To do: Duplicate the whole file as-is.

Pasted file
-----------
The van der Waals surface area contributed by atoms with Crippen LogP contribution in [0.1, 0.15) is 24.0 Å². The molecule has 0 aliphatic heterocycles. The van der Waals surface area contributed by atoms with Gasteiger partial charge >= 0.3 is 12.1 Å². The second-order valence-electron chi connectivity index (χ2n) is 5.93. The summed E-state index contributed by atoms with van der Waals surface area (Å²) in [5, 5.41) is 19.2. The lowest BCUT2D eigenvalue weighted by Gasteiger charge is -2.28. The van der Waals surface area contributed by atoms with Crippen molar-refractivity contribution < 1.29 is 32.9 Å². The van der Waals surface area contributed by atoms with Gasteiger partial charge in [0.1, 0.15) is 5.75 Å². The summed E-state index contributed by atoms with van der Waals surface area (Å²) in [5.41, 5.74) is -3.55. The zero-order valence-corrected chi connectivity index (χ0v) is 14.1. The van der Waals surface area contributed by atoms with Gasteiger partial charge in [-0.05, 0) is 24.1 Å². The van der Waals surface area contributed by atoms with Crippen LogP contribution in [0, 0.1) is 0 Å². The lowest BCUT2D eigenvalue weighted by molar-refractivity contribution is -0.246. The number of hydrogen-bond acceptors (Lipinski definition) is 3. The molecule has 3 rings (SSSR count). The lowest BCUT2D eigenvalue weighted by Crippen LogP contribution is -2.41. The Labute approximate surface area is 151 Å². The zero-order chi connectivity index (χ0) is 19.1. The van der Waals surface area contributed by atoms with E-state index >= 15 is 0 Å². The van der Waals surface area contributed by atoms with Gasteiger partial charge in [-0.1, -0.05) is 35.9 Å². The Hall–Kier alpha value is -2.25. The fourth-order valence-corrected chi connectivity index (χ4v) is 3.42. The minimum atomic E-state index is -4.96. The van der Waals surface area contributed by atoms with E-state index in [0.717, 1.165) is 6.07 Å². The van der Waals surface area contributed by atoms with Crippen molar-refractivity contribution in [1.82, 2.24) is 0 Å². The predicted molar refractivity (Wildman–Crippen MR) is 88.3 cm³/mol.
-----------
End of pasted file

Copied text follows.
The van der Waals surface area contributed by atoms with Crippen LogP contribution in [0.1, 0.15) is 24.0 Å². The molecule has 0 aliphatic heterocycles. The van der Waals surface area contributed by atoms with Gasteiger partial charge >= 0.3 is 12.1 Å². The second-order valence-electron chi connectivity index (χ2n) is 5.93. The summed E-state index contributed by atoms with van der Waals surface area (Å²) in [5, 5.41) is 19.2. The lowest BCUT2D eigenvalue weighted by Gasteiger charge is -2.28. The van der Waals surface area contributed by atoms with Crippen molar-refractivity contribution < 1.29 is 32.9 Å². The van der Waals surface area contributed by atoms with Gasteiger partial charge in [0.1, 0.15) is 5.75 Å². The summed E-state index contributed by atoms with van der Waals surface area (Å²) in [5.41, 5.74) is -3.55. The zero-order valence-corrected chi connectivity index (χ0v) is 14.1. The van der Waals surface area contributed by atoms with Gasteiger partial charge in [-0.05, 0) is 24.1 Å². The van der Waals surface area contributed by atoms with Crippen LogP contribution in [0, 0.1) is 0 Å². The lowest BCUT2D eigenvalue weighted by molar-refractivity contribution is -0.246. The number of hydrogen-bond acceptors (Lipinski definition) is 3. The molecule has 3 rings (SSSR count). The lowest BCUT2D eigenvalue weighted by Crippen LogP contribution is -2.41. The Labute approximate surface area is 151 Å². The zero-order chi connectivity index (χ0) is 19.1. The van der Waals surface area contributed by atoms with E-state index >= 15 is 0 Å². The van der Waals surface area contributed by atoms with Gasteiger partial charge in [-0.1, -0.05) is 35.9 Å². The Hall–Kier alpha value is -2.25. The fourth-order valence-corrected chi connectivity index (χ4v) is 3.42. The minimum atomic E-state index is -4.96. The van der Waals surface area contributed by atoms with E-state index in [0.717, 1.165) is 6.07 Å². The van der Waals surface area contributed by atoms with Crippen molar-refractivity contribution in [1.82, 2.24) is 0 Å². The predicted molar refractivity (Wildman–Crippen MR) is 88.3 cm³/mol.